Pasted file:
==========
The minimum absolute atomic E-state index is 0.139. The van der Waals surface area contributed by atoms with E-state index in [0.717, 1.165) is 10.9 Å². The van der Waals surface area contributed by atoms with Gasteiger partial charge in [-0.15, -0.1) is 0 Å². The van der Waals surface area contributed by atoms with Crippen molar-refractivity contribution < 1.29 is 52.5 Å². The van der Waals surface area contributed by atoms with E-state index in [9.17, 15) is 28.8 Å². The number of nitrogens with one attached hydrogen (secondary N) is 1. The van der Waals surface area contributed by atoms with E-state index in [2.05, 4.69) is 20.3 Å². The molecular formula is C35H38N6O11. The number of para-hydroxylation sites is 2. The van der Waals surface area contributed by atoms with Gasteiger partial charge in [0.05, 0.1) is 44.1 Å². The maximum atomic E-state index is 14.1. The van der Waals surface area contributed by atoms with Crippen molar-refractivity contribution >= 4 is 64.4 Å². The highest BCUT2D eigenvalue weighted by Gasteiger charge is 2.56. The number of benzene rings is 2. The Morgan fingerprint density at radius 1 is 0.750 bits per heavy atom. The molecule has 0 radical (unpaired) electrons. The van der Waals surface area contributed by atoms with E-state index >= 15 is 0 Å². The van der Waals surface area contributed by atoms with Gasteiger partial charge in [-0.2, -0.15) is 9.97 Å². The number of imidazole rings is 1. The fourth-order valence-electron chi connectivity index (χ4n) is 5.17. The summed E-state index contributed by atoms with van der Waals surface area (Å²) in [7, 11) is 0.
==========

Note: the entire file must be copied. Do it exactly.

The minimum absolute atomic E-state index is 0.139. The van der Waals surface area contributed by atoms with E-state index in [0.717, 1.165) is 10.9 Å². The van der Waals surface area contributed by atoms with Gasteiger partial charge in [-0.15, -0.1) is 0 Å². The van der Waals surface area contributed by atoms with Crippen molar-refractivity contribution < 1.29 is 52.5 Å². The van der Waals surface area contributed by atoms with E-state index in [9.17, 15) is 28.8 Å². The number of nitrogens with one attached hydrogen (secondary N) is 1. The van der Waals surface area contributed by atoms with E-state index in [2.05, 4.69) is 20.3 Å². The molecular formula is C35H38N6O11. The number of para-hydroxylation sites is 2. The van der Waals surface area contributed by atoms with Gasteiger partial charge in [0.05, 0.1) is 44.1 Å². The maximum atomic E-state index is 14.1. The van der Waals surface area contributed by atoms with Crippen molar-refractivity contribution >= 4 is 64.4 Å². The highest BCUT2D eigenvalue weighted by Gasteiger charge is 2.56. The number of benzene rings is 2. The Morgan fingerprint density at radius 1 is 0.750 bits per heavy atom. The molecule has 0 radical (unpaired) electrons. The van der Waals surface area contributed by atoms with E-state index >= 15 is 0 Å². The van der Waals surface area contributed by atoms with Gasteiger partial charge in [-0.2, -0.15) is 9.97 Å². The number of imidazole rings is 1. The fourth-order valence-electron chi connectivity index (χ4n) is 5.17. The summed E-state index contributed by atoms with van der Waals surface area (Å²) in [7, 11) is 0.